It has been a tumultuous week for Shashi Tharoor, Sunanda Pushkar and Lalit Modi since April 11 when Modi’s tweet set off a chain of events of which the last is not heard of yet.
It would have been foolhardy on my part to comment on the issue without understanding the facts related to the Kochi IPL franchise. Information about what transpired in the stratosphere of IPL and BCCI is still hard to come by but it is quite evident that a lot is not right with the secret society of BCCI and the uber secret society that is Indian Premier League.
It is now quite clear that Shashi Tharoor made a grave error of judgement when he more than mentored the Kochi IPL franchise. Tharoor has made a fervent appeal to the sentiments of Malayalis when caught in the silly point of sweat equity thanks to the Modi tweet and it is hard even for me to buy into that argument.
Yes, the world of cricket and high politics is not an easy party to gate crash either in New Delhi or Mumbai and racism of different colours are in operation in such elitist places.
But had there been no sweat equity for Sunanda Pushkar, Tharoor could have been justified in his batting for Kerala as an MP from Thiruvananthapuram.
The lesson is that you should not mix your love with your work. You can love your work but cannot work your love. Not that Tharoor does not know this. He, of course, has had much diverse encounters in life than I can ever aspire. But still he was foolish to push for Pushkar’s cause.
Tharoor’s crime was this he forgot that Lalit Modi was the other half of his profile. It did not take much time for Tharoor to figure it out that IPL and Indian cricket is a secret society where players and politicians guard each others facts and figures. You could slough off your morality and integrity and have to be accountable only within that charmed circle. Well, his understanding was quite right but then he would not have bargained for the kind of compromises that you are supposed to make to remain in that secret society. Tharoor made the mistake of becoming one among the cabal even for a short duration and the kind of pacts that are signed and sealed within the 22 yards of IPL would have emboldened him to close his eyes towards the sweat equity provisions to his friend, possibly at the behest of the motely crew of the nascent Kochi IPL franchise.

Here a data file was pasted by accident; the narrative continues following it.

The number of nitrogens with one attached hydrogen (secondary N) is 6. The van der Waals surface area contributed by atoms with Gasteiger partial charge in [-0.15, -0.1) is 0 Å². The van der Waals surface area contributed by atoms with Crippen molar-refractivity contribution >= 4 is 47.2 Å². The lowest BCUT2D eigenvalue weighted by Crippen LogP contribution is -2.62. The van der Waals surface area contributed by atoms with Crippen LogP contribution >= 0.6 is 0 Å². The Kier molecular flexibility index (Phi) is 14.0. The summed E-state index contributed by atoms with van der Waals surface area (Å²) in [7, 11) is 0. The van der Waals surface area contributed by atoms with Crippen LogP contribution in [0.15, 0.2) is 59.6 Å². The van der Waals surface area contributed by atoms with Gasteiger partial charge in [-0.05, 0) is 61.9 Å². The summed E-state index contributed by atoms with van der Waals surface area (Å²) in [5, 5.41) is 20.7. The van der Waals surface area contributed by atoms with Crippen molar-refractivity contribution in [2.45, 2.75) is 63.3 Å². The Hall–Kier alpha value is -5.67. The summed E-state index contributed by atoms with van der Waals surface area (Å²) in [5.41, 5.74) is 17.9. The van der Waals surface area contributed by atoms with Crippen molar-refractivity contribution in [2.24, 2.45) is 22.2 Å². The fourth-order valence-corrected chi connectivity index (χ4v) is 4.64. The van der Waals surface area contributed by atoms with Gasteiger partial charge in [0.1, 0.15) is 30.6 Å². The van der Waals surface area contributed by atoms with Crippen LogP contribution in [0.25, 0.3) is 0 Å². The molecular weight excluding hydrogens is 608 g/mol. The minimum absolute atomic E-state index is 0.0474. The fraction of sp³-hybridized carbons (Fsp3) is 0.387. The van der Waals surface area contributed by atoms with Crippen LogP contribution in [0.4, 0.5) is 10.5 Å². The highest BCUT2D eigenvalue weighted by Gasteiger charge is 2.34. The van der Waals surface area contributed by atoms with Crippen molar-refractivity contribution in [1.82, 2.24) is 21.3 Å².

Tharoor did that and has paid a huge price for the sweat equity worth Rs70 crore.
Having said that I want to reiterate that Tharoor’s decision to mentor the Kochi IPL was a bold move but he should have worked it out without seeking the management brand building expertise of Pushkar. The Union minister for external affairs pushed the boundaries of the imagination for an average MP from Thiruvananthapuram. But what me and others like me were not prepared was the involvement of aunty Pushkar.
I have no qualms with Tharoor’s choice of friends. Let him marry Sunanda Pushkar and do whatever that pleases him.
At 56, Tharoor remains a romantic and that gladdens my heart. Before him Shah Rukh Khan is an inferior monkey. I admire his written words and Tharoor’s The Great Indian Novel is one of the finest works in English produced by an Indian author.
But all these do not give him the right to demand for his friend what’s not largely unheard of in corporate world. But, then, again Tharoor would not have asked anything in return for his mentorship. The only thing is that it sounds a bit incredible to me and the rest of India.
John Cheeran at Blogged